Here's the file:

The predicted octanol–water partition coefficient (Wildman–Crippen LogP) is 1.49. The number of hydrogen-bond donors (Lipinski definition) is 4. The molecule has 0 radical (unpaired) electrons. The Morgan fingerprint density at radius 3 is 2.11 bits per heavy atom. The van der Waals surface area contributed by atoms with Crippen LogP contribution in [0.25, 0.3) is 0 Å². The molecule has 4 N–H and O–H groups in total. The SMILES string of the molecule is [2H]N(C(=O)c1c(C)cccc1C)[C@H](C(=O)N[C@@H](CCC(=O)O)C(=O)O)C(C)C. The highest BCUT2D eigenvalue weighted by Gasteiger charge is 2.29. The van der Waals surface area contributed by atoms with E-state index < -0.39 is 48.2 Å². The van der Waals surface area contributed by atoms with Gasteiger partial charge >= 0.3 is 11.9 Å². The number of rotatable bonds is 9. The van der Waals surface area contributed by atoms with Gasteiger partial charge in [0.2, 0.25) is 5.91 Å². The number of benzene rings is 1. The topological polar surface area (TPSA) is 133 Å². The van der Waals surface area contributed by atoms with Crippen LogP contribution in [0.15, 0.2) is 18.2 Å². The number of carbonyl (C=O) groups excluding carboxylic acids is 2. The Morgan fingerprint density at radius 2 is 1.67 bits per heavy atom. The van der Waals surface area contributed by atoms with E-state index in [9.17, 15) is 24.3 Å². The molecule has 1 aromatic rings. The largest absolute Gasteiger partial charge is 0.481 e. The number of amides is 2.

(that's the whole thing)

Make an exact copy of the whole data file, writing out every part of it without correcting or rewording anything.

The predicted octanol–water partition coefficient (Wildman–Crippen LogP) is 1.49. The number of hydrogen-bond donors (Lipinski definition) is 4. The molecule has 0 radical (unpaired) electrons. The Morgan fingerprint density at radius 3 is 2.11 bits per heavy atom. The van der Waals surface area contributed by atoms with Crippen LogP contribution in [0.25, 0.3) is 0 Å². The molecule has 4 N–H and O–H groups in total. The SMILES string of the molecule is [2H]N(C(=O)c1c(C)cccc1C)[C@H](C(=O)N[C@@H](CCC(=O)O)C(=O)O)C(C)C. The highest BCUT2D eigenvalue weighted by Gasteiger charge is 2.29. The van der Waals surface area contributed by atoms with E-state index < -0.39 is 48.2 Å². The van der Waals surface area contributed by atoms with Gasteiger partial charge >= 0.3 is 11.9 Å². The number of rotatable bonds is 9. The van der Waals surface area contributed by atoms with Gasteiger partial charge in [0.2, 0.25) is 5.91 Å². The number of benzene rings is 1. The topological polar surface area (TPSA) is 133 Å². The van der Waals surface area contributed by atoms with Crippen LogP contribution in [0.15, 0.2) is 18.2 Å². The number of carbonyl (C=O) groups excluding carboxylic acids is 2. The Morgan fingerprint density at radius 2 is 1.67 bits per heavy atom. The van der Waals surface area contributed by atoms with E-state index in [9.17, 15) is 24.3 Å². The molecule has 1 aromatic rings. The largest absolute Gasteiger partial charge is 0.481 e. The number of amides is 2.